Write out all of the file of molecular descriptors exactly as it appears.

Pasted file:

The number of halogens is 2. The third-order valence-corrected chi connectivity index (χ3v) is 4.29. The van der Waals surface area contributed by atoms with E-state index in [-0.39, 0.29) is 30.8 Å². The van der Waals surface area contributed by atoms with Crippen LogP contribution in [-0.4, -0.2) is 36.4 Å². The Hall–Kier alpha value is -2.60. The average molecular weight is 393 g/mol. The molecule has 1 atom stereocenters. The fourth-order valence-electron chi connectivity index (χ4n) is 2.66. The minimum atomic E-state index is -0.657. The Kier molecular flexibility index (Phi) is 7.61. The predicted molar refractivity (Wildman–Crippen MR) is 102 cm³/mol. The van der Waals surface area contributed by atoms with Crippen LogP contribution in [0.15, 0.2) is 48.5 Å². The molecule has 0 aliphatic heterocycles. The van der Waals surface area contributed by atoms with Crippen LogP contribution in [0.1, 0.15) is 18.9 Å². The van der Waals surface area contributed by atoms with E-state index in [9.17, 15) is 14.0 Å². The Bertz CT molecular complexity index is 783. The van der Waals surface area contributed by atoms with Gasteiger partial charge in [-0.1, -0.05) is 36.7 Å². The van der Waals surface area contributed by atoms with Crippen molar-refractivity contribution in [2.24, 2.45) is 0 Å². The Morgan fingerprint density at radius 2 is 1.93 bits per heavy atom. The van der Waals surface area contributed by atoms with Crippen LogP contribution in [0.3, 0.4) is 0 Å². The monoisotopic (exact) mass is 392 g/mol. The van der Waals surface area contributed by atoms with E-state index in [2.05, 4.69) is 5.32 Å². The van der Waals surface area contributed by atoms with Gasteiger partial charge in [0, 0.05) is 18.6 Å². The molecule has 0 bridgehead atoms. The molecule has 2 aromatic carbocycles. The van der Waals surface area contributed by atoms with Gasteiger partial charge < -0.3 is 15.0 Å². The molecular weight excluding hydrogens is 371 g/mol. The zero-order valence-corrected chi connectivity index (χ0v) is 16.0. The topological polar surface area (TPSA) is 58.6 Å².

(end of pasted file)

The number of halogens is 2. The third-order valence-corrected chi connectivity index (χ3v) is 4.29. The van der Waals surface area contributed by atoms with E-state index in [-0.39, 0.29) is 30.8 Å². The van der Waals surface area contributed by atoms with Crippen LogP contribution in [-0.4, -0.2) is 36.4 Å². The Hall–Kier alpha value is -2.60. The average molecular weight is 393 g/mol. The molecule has 1 atom stereocenters. The fourth-order valence-electron chi connectivity index (χ4n) is 2.66. The minimum atomic E-state index is -0.657. The Kier molecular flexibility index (Phi) is 7.61. The predicted molar refractivity (Wildman–Crippen MR) is 102 cm³/mol. The van der Waals surface area contributed by atoms with Crippen LogP contribution in [0.15, 0.2) is 48.5 Å². The molecule has 0 aliphatic heterocycles. The van der Waals surface area contributed by atoms with Crippen LogP contribution in [0.1, 0.15) is 18.9 Å². The van der Waals surface area contributed by atoms with E-state index in [9.17, 15) is 14.0 Å². The Bertz CT molecular complexity index is 783. The van der Waals surface area contributed by atoms with Gasteiger partial charge in [-0.1, -0.05) is 36.7 Å². The van der Waals surface area contributed by atoms with Crippen molar-refractivity contribution in [2.24, 2.45) is 0 Å². The Morgan fingerprint density at radius 2 is 1.93 bits per heavy atom. The van der Waals surface area contributed by atoms with Crippen LogP contribution in [0.3, 0.4) is 0 Å². The monoisotopic (exact) mass is 392 g/mol. The van der Waals surface area contributed by atoms with E-state index in [2.05, 4.69) is 5.32 Å². The van der Waals surface area contributed by atoms with Gasteiger partial charge in [0, 0.05) is 18.6 Å². The molecule has 0 bridgehead atoms. The molecule has 2 aromatic carbocycles. The van der Waals surface area contributed by atoms with Gasteiger partial charge < -0.3 is 15.0 Å². The molecular weight excluding hydrogens is 371 g/mol. The zero-order valence-corrected chi connectivity index (χ0v) is 16.0. The topological polar surface area (TPSA) is 58.6 Å².